New York City Vs. Westchester & Nassau

mack

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I believe the V.A. Hospital in Northport, L.I. has a paid F.D. Well, they did in the 70's anyway.

Northport VA Medical Center

April 23, 2020 · Northport, NY ·

The Northport VA Medical Center Fire Department, led by fire department chief Pat McIntyre, works with his team of firefighters daily to ensure the safety of hospital staff and Long Island's veterans by inspecting, testing, and maintaining every fire safety component at the hospital. Along with the spread of COVID-19 came a wave operational changes and new considerations for firemen while on duty. "At the beginning of each tour, we start by cleaning the fire station. We are constantly trying to maintain a clean working environment in the fire house to keep us safe." A long list of responsibilities---building inspections, defibrillator inspections, penetration inspections and repairs, answering fire, rescue, and ambulance alarms---all must be conducted in a high-risk environment, and now with even more personal protective equipment required.

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ta176

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May 28, 2020
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They still do have a paid F.D., and the Northport F.D. also responds there
 

Durham911

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Dec 24, 2020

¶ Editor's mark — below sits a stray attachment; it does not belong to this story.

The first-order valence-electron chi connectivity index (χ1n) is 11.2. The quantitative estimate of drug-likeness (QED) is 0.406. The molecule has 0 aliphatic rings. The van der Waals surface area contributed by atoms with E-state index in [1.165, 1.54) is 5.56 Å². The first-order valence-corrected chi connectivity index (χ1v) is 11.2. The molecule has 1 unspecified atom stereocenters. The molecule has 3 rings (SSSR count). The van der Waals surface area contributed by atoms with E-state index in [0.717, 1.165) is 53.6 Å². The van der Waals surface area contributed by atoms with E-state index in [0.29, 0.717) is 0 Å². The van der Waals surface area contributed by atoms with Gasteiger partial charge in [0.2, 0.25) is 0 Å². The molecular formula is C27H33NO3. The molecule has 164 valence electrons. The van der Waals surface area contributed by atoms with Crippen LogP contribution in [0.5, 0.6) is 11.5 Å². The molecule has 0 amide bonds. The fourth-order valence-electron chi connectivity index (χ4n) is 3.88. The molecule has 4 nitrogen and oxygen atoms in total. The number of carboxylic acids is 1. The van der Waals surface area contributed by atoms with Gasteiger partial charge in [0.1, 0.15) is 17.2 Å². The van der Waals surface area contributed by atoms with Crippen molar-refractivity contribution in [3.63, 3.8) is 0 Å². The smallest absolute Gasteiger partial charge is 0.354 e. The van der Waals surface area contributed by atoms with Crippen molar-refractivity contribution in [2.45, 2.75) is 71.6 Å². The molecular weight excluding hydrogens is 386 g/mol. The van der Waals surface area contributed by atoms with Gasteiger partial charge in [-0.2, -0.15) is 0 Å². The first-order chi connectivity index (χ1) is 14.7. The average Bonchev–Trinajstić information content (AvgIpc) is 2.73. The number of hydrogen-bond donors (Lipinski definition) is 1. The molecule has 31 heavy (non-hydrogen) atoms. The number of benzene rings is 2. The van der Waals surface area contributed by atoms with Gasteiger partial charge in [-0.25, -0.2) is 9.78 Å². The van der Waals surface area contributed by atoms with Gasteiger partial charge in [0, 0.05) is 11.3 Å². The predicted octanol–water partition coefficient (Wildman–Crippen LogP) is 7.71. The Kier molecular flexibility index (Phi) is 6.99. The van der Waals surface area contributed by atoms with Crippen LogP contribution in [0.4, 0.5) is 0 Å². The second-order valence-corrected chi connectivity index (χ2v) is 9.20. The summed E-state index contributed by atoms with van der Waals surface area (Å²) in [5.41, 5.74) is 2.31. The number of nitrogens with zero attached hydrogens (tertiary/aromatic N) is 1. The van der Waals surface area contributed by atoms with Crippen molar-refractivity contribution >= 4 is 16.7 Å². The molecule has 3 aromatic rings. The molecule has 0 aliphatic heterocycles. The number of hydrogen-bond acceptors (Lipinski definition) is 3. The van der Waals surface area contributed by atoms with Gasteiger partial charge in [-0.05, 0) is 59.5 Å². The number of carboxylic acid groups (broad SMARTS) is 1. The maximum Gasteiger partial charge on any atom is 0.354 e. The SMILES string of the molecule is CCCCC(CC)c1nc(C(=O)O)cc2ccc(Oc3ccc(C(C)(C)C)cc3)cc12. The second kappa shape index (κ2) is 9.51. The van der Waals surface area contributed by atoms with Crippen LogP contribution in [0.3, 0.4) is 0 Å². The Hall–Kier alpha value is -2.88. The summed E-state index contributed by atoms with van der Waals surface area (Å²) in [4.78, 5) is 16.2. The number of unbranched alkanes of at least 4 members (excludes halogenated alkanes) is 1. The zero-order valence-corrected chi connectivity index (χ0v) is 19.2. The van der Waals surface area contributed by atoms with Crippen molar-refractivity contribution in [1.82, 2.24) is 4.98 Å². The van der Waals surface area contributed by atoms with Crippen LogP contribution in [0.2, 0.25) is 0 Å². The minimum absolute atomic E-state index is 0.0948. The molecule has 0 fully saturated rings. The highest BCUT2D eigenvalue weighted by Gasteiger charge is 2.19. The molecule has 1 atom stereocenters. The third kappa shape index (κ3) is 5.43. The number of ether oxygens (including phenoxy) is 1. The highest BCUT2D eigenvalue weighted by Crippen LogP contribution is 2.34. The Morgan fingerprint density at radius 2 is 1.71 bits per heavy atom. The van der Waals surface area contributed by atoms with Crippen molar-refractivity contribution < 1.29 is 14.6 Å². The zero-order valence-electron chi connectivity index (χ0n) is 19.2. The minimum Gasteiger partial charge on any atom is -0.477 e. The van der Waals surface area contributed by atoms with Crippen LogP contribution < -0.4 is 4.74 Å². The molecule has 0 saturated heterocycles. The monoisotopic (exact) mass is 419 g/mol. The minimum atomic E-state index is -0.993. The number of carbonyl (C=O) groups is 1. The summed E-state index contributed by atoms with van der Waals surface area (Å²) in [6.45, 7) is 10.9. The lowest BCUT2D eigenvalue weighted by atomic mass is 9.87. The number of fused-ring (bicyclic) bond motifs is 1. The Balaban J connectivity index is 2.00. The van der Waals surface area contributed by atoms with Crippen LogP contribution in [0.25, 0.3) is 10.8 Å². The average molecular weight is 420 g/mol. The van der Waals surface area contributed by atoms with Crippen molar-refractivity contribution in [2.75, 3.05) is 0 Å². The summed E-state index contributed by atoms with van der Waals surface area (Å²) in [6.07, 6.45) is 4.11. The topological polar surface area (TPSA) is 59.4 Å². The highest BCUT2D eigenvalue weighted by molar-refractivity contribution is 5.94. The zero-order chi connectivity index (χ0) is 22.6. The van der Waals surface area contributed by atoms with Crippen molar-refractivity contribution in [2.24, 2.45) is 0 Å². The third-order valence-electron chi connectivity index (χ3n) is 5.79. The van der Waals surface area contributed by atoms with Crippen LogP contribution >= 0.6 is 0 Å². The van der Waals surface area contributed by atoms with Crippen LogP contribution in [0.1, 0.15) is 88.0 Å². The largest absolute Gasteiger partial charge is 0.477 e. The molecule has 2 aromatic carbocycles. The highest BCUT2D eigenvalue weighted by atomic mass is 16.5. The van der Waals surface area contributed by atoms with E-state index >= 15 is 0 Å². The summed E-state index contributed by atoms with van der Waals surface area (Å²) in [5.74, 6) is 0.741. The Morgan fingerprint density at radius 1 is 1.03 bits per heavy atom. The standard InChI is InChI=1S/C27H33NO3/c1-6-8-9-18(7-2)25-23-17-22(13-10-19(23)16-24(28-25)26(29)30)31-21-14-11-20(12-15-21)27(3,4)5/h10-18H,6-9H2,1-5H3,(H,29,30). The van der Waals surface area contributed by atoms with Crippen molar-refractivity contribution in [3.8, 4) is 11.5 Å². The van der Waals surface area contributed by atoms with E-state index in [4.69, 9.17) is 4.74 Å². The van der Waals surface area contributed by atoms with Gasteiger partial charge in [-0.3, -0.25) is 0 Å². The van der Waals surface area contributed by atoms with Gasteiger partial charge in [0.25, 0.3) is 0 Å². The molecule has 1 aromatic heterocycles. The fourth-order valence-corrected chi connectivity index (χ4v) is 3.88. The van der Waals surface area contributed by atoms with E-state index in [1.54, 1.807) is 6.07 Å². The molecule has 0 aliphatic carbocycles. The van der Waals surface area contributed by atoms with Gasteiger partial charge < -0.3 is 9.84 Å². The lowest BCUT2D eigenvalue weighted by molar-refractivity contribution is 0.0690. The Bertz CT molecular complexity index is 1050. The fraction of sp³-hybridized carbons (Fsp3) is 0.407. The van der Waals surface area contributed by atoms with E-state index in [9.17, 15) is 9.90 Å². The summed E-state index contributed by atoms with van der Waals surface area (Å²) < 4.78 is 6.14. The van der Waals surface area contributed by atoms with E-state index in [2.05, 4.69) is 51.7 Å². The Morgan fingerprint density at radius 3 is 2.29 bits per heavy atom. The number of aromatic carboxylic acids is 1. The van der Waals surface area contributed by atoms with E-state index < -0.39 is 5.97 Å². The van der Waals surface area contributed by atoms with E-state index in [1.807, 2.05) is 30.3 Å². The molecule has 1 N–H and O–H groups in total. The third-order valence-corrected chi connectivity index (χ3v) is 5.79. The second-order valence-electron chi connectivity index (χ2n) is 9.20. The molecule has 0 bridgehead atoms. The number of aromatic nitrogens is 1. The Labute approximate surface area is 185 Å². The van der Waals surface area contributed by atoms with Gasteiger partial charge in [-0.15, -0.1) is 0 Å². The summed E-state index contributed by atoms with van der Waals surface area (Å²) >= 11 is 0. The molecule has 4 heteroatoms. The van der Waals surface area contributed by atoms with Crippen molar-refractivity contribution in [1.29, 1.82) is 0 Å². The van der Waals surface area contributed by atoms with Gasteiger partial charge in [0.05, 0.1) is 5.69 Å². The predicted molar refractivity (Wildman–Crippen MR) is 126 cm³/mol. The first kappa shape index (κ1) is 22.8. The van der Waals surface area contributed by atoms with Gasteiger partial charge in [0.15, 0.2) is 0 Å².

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Yes density and socio-economic situations impact the volume of calls, there are definitely areas of both Nassau and Suffolk that are busier than others (just as with NYC and each borough). One thing that departments on Long Island do not due when counting WF that they respond to is count the mutual aid work. Mutual aid is counted separately. For some departments if you combined their own work with their mutual aid the numbers would be quite a bit higher as many of those mutual aids could be the equivalent of being 2nd or 3rd due in NYC. Just as the volume in NYC has come down over the last 20-30 years the same can be said about the volume in Nassau & Suffolk. When I was involved on LI you had departments like Hempstead, Brentwood, Elmont, etc responding to a job a week (just in their own fire district) plus any mutual aid they went to. Responding to mutual aid jobs could for some departments double their work volume if not more. Also every department's district drastically vary in size, some are 2-4 square miles, whereas others can be 15-20 sq miles (and have no commercial or industrial zones).

Regarding how to label the additional resources as additional alarms or not can be tough to do, as the manpower is not the same nor reliable. There are many times where departments on LI can respond with 2-4 people on an engine or truck, and other times where they may have 6-8. There is also not a set # of mutual aid departments that are called as the IC calls requesting an Engine from X Dept a Truck from Y Dept, an ambulance from Z Dept, though some departments that do more work on LI may have these systems set up, also with limited resources as there are less and less vollies there is more automatic aid probably compared to my time (ive been gone 15 years).